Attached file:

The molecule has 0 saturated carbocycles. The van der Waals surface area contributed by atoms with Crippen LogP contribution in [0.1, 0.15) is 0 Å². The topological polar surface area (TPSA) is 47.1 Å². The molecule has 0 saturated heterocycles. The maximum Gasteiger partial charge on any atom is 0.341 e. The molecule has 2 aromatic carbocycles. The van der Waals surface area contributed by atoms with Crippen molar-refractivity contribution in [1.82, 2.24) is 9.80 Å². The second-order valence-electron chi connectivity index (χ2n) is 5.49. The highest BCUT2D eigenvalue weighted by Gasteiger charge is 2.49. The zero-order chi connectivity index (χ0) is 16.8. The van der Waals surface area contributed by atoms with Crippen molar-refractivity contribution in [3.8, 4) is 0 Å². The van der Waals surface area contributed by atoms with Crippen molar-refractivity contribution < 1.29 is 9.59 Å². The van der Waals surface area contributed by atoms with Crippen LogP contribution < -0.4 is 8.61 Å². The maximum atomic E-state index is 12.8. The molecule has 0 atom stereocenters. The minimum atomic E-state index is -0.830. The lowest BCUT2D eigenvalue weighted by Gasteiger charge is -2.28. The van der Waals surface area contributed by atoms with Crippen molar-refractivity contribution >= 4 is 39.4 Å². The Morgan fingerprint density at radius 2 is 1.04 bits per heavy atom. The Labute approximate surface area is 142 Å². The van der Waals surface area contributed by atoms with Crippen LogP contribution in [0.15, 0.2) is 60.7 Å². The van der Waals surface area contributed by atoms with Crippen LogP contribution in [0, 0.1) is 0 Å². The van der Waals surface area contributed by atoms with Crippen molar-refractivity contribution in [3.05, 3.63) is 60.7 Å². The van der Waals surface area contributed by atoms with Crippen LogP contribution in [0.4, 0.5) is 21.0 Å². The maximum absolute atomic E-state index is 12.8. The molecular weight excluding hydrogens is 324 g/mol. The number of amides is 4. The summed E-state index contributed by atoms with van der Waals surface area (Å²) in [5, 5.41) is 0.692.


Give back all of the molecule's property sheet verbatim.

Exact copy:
The molecule has 0 saturated carbocycles. The van der Waals surface area contributed by atoms with Crippen LogP contribution in [0.1, 0.15) is 0 Å². The topological polar surface area (TPSA) is 47.1 Å². The molecule has 0 saturated heterocycles. The maximum Gasteiger partial charge on any atom is 0.341 e. The molecule has 2 aromatic carbocycles. The van der Waals surface area contributed by atoms with Crippen molar-refractivity contribution in [1.82, 2.24) is 9.80 Å². The second-order valence-electron chi connectivity index (χ2n) is 5.49. The highest BCUT2D eigenvalue weighted by Gasteiger charge is 2.49. The zero-order chi connectivity index (χ0) is 16.8. The van der Waals surface area contributed by atoms with Crippen molar-refractivity contribution in [3.8, 4) is 0 Å². The van der Waals surface area contributed by atoms with Crippen molar-refractivity contribution < 1.29 is 9.59 Å². The van der Waals surface area contributed by atoms with Crippen LogP contribution < -0.4 is 8.61 Å². The maximum atomic E-state index is 12.8. The molecule has 0 atom stereocenters. The minimum atomic E-state index is -0.830. The lowest BCUT2D eigenvalue weighted by Gasteiger charge is -2.28. The van der Waals surface area contributed by atoms with Crippen molar-refractivity contribution >= 4 is 39.4 Å². The Morgan fingerprint density at radius 2 is 1.04 bits per heavy atom. The Labute approximate surface area is 142 Å². The van der Waals surface area contributed by atoms with Crippen LogP contribution in [0.15, 0.2) is 60.7 Å². The van der Waals surface area contributed by atoms with Crippen LogP contribution in [0, 0.1) is 0 Å². The van der Waals surface area contributed by atoms with Crippen molar-refractivity contribution in [3.05, 3.63) is 60.7 Å². The van der Waals surface area contributed by atoms with Crippen LogP contribution in [0.4, 0.5) is 21.0 Å². The maximum absolute atomic E-state index is 12.8. The molecular weight excluding hydrogens is 324 g/mol. The number of amides is 4. The summed E-state index contributed by atoms with van der Waals surface area (Å²) in [5, 5.41) is 0.692.